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Some researchers think that without free movement of the cattle, and the Maasai, both the 'conserved' areas and the areas used by the Maasai suffer, and that it would be better to allow the Maasai to roam over all their traditional lands. In the traditional system, the animals and humans have co-existed successfully for a very long time, which is evidence of symbiosis.


With the protection of the wild animals, their numbers may become unbalanced. Wildebeest numbers, for example, traditionally fluctuated greatly over the years, depending on the rains, and other factors, some known, some unknown. Because tourists who come to see the migration expect huge herds, park officers have supplied veterinary medicine, salt licks and other things which keep the numbers high. But the variation in numbers without this aid may have a purpose in allowing land to recover, or other animals to get their share. Constant high wildebeest numbers may have an adverse effect overall and damage conservation in the long term, even if it supports tourism income in the short term.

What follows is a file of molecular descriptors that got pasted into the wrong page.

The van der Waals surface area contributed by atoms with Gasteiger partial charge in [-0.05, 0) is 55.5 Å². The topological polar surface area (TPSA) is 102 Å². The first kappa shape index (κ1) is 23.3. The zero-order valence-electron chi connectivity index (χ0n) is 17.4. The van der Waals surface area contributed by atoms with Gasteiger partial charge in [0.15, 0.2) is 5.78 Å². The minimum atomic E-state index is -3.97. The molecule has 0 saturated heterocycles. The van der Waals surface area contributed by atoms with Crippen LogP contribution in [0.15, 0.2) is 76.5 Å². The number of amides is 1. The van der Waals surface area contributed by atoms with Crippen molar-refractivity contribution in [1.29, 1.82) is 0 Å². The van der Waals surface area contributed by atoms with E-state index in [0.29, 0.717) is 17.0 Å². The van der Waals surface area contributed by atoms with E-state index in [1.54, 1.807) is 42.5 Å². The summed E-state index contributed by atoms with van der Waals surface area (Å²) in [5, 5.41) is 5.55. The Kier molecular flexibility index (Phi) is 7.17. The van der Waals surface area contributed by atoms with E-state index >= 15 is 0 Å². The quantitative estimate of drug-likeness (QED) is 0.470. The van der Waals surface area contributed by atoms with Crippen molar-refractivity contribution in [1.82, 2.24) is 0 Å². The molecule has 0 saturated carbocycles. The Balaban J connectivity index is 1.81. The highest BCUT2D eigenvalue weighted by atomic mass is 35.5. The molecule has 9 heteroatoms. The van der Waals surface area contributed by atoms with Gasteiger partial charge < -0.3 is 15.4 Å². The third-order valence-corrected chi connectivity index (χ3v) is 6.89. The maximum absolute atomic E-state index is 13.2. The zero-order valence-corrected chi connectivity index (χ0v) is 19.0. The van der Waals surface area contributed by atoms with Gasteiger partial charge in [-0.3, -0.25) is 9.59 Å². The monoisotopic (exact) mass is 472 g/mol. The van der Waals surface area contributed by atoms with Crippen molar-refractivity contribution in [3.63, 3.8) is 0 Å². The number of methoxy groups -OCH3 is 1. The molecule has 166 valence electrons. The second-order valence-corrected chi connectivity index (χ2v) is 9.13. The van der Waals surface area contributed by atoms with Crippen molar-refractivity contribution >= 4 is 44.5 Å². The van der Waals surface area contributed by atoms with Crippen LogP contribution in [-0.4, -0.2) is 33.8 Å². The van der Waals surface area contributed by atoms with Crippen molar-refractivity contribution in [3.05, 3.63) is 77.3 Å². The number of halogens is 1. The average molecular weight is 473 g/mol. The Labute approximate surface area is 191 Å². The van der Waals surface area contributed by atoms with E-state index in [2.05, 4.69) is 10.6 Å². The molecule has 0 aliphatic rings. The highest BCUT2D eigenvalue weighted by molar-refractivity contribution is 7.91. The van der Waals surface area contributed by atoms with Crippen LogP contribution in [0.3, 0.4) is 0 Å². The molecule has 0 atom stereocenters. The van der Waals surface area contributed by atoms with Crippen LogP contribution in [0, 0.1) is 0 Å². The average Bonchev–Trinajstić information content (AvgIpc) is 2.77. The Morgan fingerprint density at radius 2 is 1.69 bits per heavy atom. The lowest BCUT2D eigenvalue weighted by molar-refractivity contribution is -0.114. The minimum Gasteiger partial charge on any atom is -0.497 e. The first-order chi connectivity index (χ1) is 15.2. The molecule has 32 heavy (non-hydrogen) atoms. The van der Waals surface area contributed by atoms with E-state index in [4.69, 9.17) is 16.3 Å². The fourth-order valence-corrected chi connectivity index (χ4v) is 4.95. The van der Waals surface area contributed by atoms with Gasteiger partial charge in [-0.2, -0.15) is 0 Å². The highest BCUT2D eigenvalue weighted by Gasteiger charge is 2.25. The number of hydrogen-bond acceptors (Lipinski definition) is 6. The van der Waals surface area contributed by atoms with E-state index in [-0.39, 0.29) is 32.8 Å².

Different animals use the same area in different ways, and it may be that the variation within a year, and over the years, has reached a good equilibrium, which the conservation system destroys. The degradation of the poor lands by taking the very best areas for the conservation zones, and forcing the Maasai to use the weaker areas to and beyond their limits, may have a negative effect also on the good zones.


Some 'conservation' officials apparently argue that although there is no biological reason for excluding pastoralists from their conserved areas, 'tourists don't want to see them'. Many visitors, maybe because of Attenborough TV programmes or National Geographic, think these African landscapes are people-free. This is the worst possible argument for denying the Maasai their traditional relationship with the Kenyan and Tanzanian savannah.

Maasai 4/11: Pastoralism - in favour